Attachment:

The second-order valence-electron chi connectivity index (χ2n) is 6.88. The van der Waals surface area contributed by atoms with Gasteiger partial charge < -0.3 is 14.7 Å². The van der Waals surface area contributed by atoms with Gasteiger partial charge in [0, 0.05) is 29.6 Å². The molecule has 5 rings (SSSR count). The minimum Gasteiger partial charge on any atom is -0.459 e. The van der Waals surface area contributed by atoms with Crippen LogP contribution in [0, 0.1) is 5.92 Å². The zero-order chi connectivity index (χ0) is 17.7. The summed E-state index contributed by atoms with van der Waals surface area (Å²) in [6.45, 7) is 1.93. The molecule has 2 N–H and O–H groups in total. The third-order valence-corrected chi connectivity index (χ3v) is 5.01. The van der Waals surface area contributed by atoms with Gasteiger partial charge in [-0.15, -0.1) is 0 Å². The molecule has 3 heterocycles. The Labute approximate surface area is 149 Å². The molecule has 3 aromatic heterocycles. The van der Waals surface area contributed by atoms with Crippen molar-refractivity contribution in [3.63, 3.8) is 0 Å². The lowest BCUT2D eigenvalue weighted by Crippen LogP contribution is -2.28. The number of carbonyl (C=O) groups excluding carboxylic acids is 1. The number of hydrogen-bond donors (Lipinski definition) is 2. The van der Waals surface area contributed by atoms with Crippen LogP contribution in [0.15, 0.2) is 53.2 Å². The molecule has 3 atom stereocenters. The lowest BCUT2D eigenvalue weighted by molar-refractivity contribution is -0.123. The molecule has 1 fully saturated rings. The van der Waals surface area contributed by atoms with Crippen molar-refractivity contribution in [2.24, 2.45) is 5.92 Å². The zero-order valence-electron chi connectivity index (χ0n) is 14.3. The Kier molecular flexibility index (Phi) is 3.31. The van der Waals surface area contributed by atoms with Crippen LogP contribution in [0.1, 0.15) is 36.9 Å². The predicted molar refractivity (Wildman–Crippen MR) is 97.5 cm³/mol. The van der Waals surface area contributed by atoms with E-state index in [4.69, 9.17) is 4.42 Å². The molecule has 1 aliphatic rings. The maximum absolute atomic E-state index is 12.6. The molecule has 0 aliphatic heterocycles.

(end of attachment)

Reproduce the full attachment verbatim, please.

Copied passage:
The second-order valence-electron chi connectivity index (χ2n) is 6.88. The van der Waals surface area contributed by atoms with Gasteiger partial charge < -0.3 is 14.7 Å². The van der Waals surface area contributed by atoms with Gasteiger partial charge in [0, 0.05) is 29.6 Å². The molecule has 5 rings (SSSR count). The minimum Gasteiger partial charge on any atom is -0.459 e. The van der Waals surface area contributed by atoms with Crippen LogP contribution in [0, 0.1) is 5.92 Å². The zero-order chi connectivity index (χ0) is 17.7. The summed E-state index contributed by atoms with van der Waals surface area (Å²) in [6.45, 7) is 1.93. The molecule has 2 N–H and O–H groups in total. The third-order valence-corrected chi connectivity index (χ3v) is 5.01. The van der Waals surface area contributed by atoms with Gasteiger partial charge in [-0.15, -0.1) is 0 Å². The molecule has 3 heterocycles. The Labute approximate surface area is 149 Å². The molecule has 3 aromatic heterocycles. The van der Waals surface area contributed by atoms with Crippen molar-refractivity contribution in [3.63, 3.8) is 0 Å². The lowest BCUT2D eigenvalue weighted by Crippen LogP contribution is -2.28. The number of carbonyl (C=O) groups excluding carboxylic acids is 1. The number of hydrogen-bond donors (Lipinski definition) is 2. The van der Waals surface area contributed by atoms with Crippen LogP contribution in [0.15, 0.2) is 53.2 Å². The molecule has 3 atom stereocenters. The lowest BCUT2D eigenvalue weighted by molar-refractivity contribution is -0.123. The molecule has 1 fully saturated rings. The van der Waals surface area contributed by atoms with Crippen molar-refractivity contribution in [2.24, 2.45) is 5.92 Å². The zero-order valence-electron chi connectivity index (χ0n) is 14.3. The Kier molecular flexibility index (Phi) is 3.31. The van der Waals surface area contributed by atoms with Crippen LogP contribution in [0.1, 0.15) is 36.9 Å². The predicted molar refractivity (Wildman–Crippen MR) is 97.5 cm³/mol. The van der Waals surface area contributed by atoms with E-state index in [4.69, 9.17) is 4.42 Å². The molecule has 1 aliphatic rings. The maximum absolute atomic E-state index is 12.6. The molecule has 0 aliphatic heterocycles.